No aging outcome is set in stone. We all very much dictate how smoothly we age with the choices we make each day. Of course, that also means there are lifestyle decisions and choices we should avoid in the interest of graceful aging.  


You watch too much TV

Man watching tv or streaming movie or series with smart tv at home

There's nothing wrong with the occasional night spent watching movies, but don't make a habit of gluing yourself to the living room couch.

One compelling set of research from the American Heart Association tells us that too much time channel surfing during middle age can lead to increased odds of cognitive decline and loss of thinking skills later in life. More specifically, the research indicates watching lots of television is associated with lower gray matter volumes in the brain. Gray matter is responsible for a number of important neural processes, such as decision making.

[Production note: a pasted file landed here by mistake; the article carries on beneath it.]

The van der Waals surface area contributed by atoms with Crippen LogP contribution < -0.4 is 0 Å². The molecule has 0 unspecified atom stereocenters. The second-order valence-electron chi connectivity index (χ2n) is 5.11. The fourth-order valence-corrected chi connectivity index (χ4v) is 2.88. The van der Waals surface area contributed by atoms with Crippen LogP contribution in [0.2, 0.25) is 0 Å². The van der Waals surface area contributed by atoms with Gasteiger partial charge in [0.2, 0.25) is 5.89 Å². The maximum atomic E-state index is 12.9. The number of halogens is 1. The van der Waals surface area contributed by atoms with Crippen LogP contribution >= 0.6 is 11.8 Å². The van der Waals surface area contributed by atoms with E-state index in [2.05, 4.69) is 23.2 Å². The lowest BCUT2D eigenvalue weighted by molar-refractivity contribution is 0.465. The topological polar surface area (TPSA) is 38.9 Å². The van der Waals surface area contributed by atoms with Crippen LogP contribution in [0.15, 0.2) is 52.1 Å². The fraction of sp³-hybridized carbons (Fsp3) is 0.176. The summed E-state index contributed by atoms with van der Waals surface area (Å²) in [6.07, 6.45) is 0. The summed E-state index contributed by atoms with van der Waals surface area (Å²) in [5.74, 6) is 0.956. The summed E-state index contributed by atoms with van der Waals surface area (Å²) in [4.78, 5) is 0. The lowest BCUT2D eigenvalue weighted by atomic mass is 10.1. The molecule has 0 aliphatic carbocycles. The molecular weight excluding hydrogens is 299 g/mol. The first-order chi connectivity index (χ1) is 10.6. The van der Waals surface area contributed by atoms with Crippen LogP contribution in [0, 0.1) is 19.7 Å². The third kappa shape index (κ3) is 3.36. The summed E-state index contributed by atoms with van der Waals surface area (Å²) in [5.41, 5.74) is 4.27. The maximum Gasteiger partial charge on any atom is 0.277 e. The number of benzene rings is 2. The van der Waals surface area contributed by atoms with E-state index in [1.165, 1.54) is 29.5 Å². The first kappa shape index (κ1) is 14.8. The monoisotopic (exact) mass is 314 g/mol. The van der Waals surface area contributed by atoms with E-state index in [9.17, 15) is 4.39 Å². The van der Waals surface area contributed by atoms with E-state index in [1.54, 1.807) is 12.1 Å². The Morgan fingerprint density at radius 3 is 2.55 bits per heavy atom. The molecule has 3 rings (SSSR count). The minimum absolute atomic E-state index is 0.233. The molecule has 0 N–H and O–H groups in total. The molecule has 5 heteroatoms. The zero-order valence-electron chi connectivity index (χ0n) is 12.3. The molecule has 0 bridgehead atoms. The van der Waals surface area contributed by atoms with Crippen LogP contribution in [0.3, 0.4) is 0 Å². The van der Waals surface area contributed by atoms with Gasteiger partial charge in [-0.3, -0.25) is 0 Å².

"Our findings suggest that the amount of television viewing, a type of sedentary behavior, may be related to cognitive decline and imaging markers of brain health," says Priya Palta, a neurologist at New York-Presbyterian/Columbia University Irving Medical Center. "Therefore, reducing sedentary behaviors, such as television viewing, may be an important lifestyle modification target to support optimal brain health." 


You stay pretty stagnant all day

Woman sleeping on the couch in the living room.

It isn't just TV either. Too much lounging, in general, can lead to you feeling older than you should—both mentally and physically. It's well documented that exercise keeps our muscles and bones healthy, but did you know that more movement can help you stay young from a biological and cellular perspective?